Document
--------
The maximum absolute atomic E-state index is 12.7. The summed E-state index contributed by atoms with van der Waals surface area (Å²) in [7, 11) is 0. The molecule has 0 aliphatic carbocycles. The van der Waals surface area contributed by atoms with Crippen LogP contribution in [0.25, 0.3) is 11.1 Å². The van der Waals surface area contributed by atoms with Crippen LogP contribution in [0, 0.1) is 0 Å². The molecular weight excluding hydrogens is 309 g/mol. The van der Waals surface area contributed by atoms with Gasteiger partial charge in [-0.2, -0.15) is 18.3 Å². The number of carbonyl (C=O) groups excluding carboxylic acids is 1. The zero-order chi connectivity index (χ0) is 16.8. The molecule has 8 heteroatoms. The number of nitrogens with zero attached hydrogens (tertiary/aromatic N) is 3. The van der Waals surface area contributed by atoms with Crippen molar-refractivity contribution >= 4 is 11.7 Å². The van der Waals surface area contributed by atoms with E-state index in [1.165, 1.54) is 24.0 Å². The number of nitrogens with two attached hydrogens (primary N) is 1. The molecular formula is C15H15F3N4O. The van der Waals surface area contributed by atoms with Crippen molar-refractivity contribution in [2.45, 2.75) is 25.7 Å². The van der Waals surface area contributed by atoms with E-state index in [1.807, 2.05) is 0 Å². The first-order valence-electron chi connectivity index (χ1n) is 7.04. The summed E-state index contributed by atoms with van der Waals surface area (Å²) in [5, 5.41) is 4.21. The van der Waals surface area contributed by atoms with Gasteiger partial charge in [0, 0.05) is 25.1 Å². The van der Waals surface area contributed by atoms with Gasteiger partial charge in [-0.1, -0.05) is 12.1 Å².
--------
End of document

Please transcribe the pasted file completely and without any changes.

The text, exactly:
The maximum absolute atomic E-state index is 12.7. The summed E-state index contributed by atoms with van der Waals surface area (Å²) in [7, 11) is 0. The molecule has 0 aliphatic carbocycles. The van der Waals surface area contributed by atoms with Crippen LogP contribution in [0.25, 0.3) is 11.1 Å². The van der Waals surface area contributed by atoms with Crippen LogP contribution in [0, 0.1) is 0 Å². The molecular weight excluding hydrogens is 309 g/mol. The van der Waals surface area contributed by atoms with Gasteiger partial charge in [-0.2, -0.15) is 18.3 Å². The number of carbonyl (C=O) groups excluding carboxylic acids is 1. The zero-order chi connectivity index (χ0) is 16.8. The molecule has 8 heteroatoms. The number of nitrogens with zero attached hydrogens (tertiary/aromatic N) is 3. The van der Waals surface area contributed by atoms with Crippen molar-refractivity contribution >= 4 is 11.7 Å². The van der Waals surface area contributed by atoms with E-state index in [1.165, 1.54) is 24.0 Å². The number of nitrogens with two attached hydrogens (primary N) is 1. The molecular formula is C15H15F3N4O. The van der Waals surface area contributed by atoms with Crippen molar-refractivity contribution in [2.45, 2.75) is 25.7 Å². The van der Waals surface area contributed by atoms with E-state index in [1.807, 2.05) is 0 Å². The first-order valence-electron chi connectivity index (χ1n) is 7.04. The summed E-state index contributed by atoms with van der Waals surface area (Å²) in [5, 5.41) is 4.21. The van der Waals surface area contributed by atoms with Gasteiger partial charge in [0, 0.05) is 25.1 Å². The van der Waals surface area contributed by atoms with Gasteiger partial charge in [-0.1, -0.05) is 12.1 Å².